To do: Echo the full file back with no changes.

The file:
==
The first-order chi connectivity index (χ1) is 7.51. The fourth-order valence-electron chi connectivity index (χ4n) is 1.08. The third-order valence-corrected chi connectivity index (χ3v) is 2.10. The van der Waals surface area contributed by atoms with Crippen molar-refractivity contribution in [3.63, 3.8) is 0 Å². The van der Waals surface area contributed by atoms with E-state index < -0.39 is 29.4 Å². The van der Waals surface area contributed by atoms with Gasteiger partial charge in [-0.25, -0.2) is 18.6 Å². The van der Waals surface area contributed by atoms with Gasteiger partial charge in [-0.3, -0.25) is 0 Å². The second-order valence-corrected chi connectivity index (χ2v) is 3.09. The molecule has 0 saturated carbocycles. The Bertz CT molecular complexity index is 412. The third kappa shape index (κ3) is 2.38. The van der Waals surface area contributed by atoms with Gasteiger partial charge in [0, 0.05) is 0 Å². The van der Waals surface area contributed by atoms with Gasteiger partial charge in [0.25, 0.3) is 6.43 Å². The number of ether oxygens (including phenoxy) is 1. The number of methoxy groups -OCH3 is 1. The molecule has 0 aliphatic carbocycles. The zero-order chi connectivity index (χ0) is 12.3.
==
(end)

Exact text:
The first-order chi connectivity index (χ1) is 7.51. The fourth-order valence-electron chi connectivity index (χ4n) is 1.08. The third-order valence-corrected chi connectivity index (χ3v) is 2.10. The van der Waals surface area contributed by atoms with Crippen molar-refractivity contribution in [3.63, 3.8) is 0 Å². The van der Waals surface area contributed by atoms with E-state index < -0.39 is 29.4 Å². The van der Waals surface area contributed by atoms with Gasteiger partial charge in [-0.25, -0.2) is 18.6 Å². The van der Waals surface area contributed by atoms with Gasteiger partial charge in [-0.3, -0.25) is 0 Å². The second-order valence-corrected chi connectivity index (χ2v) is 3.09. The molecule has 0 saturated carbocycles. The Bertz CT molecular complexity index is 412. The third kappa shape index (κ3) is 2.38. The van der Waals surface area contributed by atoms with Gasteiger partial charge in [0, 0.05) is 0 Å². The van der Waals surface area contributed by atoms with Gasteiger partial charge in [0.25, 0.3) is 6.43 Å². The number of ether oxygens (including phenoxy) is 1. The number of methoxy groups -OCH3 is 1. The molecule has 0 aliphatic carbocycles. The zero-order chi connectivity index (χ0) is 12.3.